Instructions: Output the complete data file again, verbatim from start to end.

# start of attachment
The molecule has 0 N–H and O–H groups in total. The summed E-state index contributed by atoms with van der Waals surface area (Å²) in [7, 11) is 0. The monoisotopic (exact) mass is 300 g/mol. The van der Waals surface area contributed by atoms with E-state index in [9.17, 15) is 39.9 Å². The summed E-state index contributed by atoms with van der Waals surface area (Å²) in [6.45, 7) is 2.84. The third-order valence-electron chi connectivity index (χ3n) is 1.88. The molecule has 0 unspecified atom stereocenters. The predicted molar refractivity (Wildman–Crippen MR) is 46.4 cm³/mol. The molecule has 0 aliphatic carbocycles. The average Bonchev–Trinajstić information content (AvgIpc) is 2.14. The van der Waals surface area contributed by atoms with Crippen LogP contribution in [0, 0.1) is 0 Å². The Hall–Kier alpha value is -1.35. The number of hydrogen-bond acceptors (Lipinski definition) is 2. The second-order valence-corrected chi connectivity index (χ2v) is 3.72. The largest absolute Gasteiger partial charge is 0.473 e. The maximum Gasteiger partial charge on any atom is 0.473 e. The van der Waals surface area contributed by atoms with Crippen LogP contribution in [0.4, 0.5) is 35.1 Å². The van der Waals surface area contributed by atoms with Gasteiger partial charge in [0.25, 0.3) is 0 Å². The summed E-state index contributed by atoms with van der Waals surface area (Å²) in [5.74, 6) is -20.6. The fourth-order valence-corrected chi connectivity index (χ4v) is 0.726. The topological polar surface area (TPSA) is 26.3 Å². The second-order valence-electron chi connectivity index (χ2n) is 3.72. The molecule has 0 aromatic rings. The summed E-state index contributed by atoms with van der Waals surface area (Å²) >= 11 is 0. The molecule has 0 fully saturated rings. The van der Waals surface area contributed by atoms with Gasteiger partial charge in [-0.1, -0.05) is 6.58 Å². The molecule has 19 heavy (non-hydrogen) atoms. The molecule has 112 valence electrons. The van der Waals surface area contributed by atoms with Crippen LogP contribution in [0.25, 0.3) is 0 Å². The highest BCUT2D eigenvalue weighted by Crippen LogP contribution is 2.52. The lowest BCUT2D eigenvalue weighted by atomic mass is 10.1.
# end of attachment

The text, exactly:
The molecule has 0 N–H and O–H groups in total. The summed E-state index contributed by atoms with van der Waals surface area (Å²) in [7, 11) is 0. The monoisotopic (exact) mass is 300 g/mol. The van der Waals surface area contributed by atoms with E-state index in [9.17, 15) is 39.9 Å². The summed E-state index contributed by atoms with van der Waals surface area (Å²) in [6.45, 7) is 2.84. The third-order valence-electron chi connectivity index (χ3n) is 1.88. The molecule has 0 unspecified atom stereocenters. The predicted molar refractivity (Wildman–Crippen MR) is 46.4 cm³/mol. The molecule has 0 aliphatic carbocycles. The average Bonchev–Trinajstić information content (AvgIpc) is 2.14. The van der Waals surface area contributed by atoms with Crippen LogP contribution in [0, 0.1) is 0 Å². The Hall–Kier alpha value is -1.35. The number of hydrogen-bond acceptors (Lipinski definition) is 2. The second-order valence-corrected chi connectivity index (χ2v) is 3.72. The largest absolute Gasteiger partial charge is 0.473 e. The maximum Gasteiger partial charge on any atom is 0.473 e. The van der Waals surface area contributed by atoms with Crippen LogP contribution in [0.4, 0.5) is 35.1 Å². The van der Waals surface area contributed by atoms with Gasteiger partial charge in [0.25, 0.3) is 0 Å². The summed E-state index contributed by atoms with van der Waals surface area (Å²) in [5.74, 6) is -20.6. The fourth-order valence-corrected chi connectivity index (χ4v) is 0.726. The topological polar surface area (TPSA) is 26.3 Å². The second-order valence-electron chi connectivity index (χ2n) is 3.72. The molecule has 0 aromatic rings. The summed E-state index contributed by atoms with van der Waals surface area (Å²) >= 11 is 0. The molecule has 0 fully saturated rings. The van der Waals surface area contributed by atoms with Gasteiger partial charge in [-0.1, -0.05) is 6.58 Å². The molecule has 19 heavy (non-hydrogen) atoms. The molecule has 112 valence electrons. The van der Waals surface area contributed by atoms with Crippen LogP contribution in [0.25, 0.3) is 0 Å². The highest BCUT2D eigenvalue weighted by Crippen LogP contribution is 2.52. The lowest BCUT2D eigenvalue weighted by atomic mass is 10.1.